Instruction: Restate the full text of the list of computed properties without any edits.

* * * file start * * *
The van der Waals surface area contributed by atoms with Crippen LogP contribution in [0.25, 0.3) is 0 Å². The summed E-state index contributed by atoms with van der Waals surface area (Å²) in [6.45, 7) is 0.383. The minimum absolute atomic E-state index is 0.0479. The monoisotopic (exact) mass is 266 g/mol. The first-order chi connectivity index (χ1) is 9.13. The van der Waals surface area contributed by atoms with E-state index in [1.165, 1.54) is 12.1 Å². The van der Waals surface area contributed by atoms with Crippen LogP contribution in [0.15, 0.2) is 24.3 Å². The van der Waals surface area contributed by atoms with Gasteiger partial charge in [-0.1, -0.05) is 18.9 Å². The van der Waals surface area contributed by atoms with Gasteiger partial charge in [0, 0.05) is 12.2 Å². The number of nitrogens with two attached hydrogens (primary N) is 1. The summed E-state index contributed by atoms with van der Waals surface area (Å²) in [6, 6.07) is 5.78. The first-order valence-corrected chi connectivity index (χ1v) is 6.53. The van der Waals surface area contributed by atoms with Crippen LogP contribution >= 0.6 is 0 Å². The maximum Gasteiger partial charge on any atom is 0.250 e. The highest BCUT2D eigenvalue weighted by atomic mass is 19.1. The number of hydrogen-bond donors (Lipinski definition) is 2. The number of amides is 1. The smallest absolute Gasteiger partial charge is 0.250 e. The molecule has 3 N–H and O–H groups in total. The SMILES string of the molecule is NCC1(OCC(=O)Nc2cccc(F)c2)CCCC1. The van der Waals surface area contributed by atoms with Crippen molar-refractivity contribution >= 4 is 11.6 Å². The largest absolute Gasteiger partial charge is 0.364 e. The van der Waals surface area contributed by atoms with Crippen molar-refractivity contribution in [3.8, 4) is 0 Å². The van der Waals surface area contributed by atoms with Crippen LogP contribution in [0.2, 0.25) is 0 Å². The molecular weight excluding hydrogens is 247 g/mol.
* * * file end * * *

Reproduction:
The van der Waals surface area contributed by atoms with Crippen LogP contribution in [0.25, 0.3) is 0 Å². The summed E-state index contributed by atoms with van der Waals surface area (Å²) in [6.45, 7) is 0.383. The minimum absolute atomic E-state index is 0.0479. The monoisotopic (exact) mass is 266 g/mol. The first-order chi connectivity index (χ1) is 9.13. The van der Waals surface area contributed by atoms with E-state index in [1.165, 1.54) is 12.1 Å². The van der Waals surface area contributed by atoms with Crippen LogP contribution in [0.15, 0.2) is 24.3 Å². The van der Waals surface area contributed by atoms with Gasteiger partial charge in [-0.1, -0.05) is 18.9 Å². The van der Waals surface area contributed by atoms with Gasteiger partial charge in [0, 0.05) is 12.2 Å². The number of nitrogens with two attached hydrogens (primary N) is 1. The summed E-state index contributed by atoms with van der Waals surface area (Å²) in [6, 6.07) is 5.78. The first-order valence-corrected chi connectivity index (χ1v) is 6.53. The van der Waals surface area contributed by atoms with Crippen LogP contribution >= 0.6 is 0 Å². The maximum Gasteiger partial charge on any atom is 0.250 e. The highest BCUT2D eigenvalue weighted by atomic mass is 19.1. The number of hydrogen-bond donors (Lipinski definition) is 2. The number of amides is 1. The smallest absolute Gasteiger partial charge is 0.250 e. The molecule has 3 N–H and O–H groups in total. The SMILES string of the molecule is NCC1(OCC(=O)Nc2cccc(F)c2)CCCC1. The van der Waals surface area contributed by atoms with Crippen molar-refractivity contribution >= 4 is 11.6 Å². The largest absolute Gasteiger partial charge is 0.364 e. The van der Waals surface area contributed by atoms with Crippen molar-refractivity contribution in [3.8, 4) is 0 Å². The van der Waals surface area contributed by atoms with Crippen LogP contribution in [0.2, 0.25) is 0 Å². The molecular weight excluding hydrogens is 247 g/mol.